It’s a Process: Reactions to HIV Diagnosis and Engagement in HIV Care among High-Risk Heterosexuals

The BCAP Collaborative Research Team, Marya Viorst Gwadz

Research output: Contribution to journalArticlepeer-review


After HIV diagnosis, heterosexuals in high-poverty urban areas evidence delays in linkage to care and antiretroviral therapy initiation compared to other groups. Yet barriers to/facilitators of HIV care among these high-risk heterosexuals are understudied. Under the theory of triadic influence, putative barriers to HIV care engagement include individual/attitudinal-level (e.g., fear, medical distrust), social-level (e.g., stigma), and structural-level influences (e.g., poor access). Participants were African-American/Black and Hispanic adults found newly diagnosed with HIV (N = 25) as part of a community-based HIV testing study with heterosexuals in a high-poverty, high-HIV-incidence urban area. A sequential explanatory mixed-methods design was used. We described linkage to HIV care and clinical outcomes [CD4 counts, viral load (VL) levels] over 1 year, and then addressed qualitative research questions about the experience of receiving a new HIV diagnosis, its effects on timely engagement in HIV care, and other barriers and facilitators. Participants were assessed five times, receiving a structured interview battery, laboratory tests, data extraction from the medical record, a post-test counseling session, and in-person/phone contacts to foster linkage to care. Participants were randomly selected for qualitative interviews (N = 15/25) that were recorded and transcribed, then analyzed using systematic content analysis. Participants were 50 years old, on average (SD = 7.2 years), mostly male (80%), primarily African-American/Black (88%), and low socioeconomic status. At the first follow-up, rates of engagement in care were high (78%), but viral suppression was modest (39%). Rates improved by the final follow-up (96% engaged, 62% virally suppressed). Two-thirds (69%) were adequately retained in care over 1 year. Qualitative results revealed multi-faceted responses to receiving an HIV diagnosis. Problems accepting and internalizing one’s HIV status were common. Reaching acceptance of one’s HIV-infected status was frequently a protracted and circuitous process, but acceptance is vital for engagement in HIV care. Fear of stigma and loss of important relationships were potent barriers to acceptance. Thus, partially as a result of difficulties accepting HIV status, delays in achieving an undetectable VL are common in this population, with serious potential negative consequences for individual and public health. Interventions to foster acceptance of HIV status are needed.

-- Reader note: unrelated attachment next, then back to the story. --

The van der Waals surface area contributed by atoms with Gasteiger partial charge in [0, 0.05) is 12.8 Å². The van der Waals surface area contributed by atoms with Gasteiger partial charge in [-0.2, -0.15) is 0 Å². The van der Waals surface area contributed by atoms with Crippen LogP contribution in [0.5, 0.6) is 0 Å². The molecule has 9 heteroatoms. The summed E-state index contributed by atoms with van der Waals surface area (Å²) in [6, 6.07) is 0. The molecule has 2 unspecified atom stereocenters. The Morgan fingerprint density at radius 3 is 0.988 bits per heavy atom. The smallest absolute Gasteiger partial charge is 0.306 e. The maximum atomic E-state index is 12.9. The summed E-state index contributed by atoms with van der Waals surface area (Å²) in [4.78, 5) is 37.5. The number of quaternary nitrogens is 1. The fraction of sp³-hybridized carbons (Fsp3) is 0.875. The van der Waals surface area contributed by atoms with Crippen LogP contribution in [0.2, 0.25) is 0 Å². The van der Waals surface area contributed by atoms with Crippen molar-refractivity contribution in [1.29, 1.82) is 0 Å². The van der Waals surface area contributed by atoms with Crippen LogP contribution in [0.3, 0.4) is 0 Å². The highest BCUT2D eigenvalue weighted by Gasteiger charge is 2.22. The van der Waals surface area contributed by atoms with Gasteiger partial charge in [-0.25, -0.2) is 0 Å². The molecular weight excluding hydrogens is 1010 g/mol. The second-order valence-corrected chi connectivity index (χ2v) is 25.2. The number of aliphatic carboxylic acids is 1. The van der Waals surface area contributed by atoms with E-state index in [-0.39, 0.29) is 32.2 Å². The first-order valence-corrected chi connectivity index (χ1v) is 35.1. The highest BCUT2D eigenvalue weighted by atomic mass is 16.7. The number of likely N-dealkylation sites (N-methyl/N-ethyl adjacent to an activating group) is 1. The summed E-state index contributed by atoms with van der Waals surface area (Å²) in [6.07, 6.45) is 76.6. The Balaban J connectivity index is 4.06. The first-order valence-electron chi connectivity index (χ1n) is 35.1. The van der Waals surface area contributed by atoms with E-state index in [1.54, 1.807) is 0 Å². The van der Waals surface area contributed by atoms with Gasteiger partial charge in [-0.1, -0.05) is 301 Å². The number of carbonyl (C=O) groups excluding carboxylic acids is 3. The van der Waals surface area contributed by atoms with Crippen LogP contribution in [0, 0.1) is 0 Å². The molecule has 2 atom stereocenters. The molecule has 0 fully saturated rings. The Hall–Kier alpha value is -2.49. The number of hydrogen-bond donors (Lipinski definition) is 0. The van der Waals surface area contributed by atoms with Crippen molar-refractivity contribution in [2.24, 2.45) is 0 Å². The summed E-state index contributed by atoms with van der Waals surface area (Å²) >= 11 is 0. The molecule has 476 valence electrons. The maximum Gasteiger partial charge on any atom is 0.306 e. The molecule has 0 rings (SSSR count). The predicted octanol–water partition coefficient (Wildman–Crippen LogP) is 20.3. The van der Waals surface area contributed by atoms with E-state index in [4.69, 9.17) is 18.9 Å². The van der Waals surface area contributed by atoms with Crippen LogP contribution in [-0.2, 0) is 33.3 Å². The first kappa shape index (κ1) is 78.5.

Original languageEnglish (US)
Article number100
JournalFrontiers in Public Health
StatePublished - May 10 2017


  • HIV
  • HIV care continuum
  • HIV care engagement
  • acceptance
  • antiretroviral initiation
  • diagnosis
  • high-risk heterosexuals
  • mixed methods

ASJC Scopus subject areas

  • Public Health, Environmental and Occupational Health


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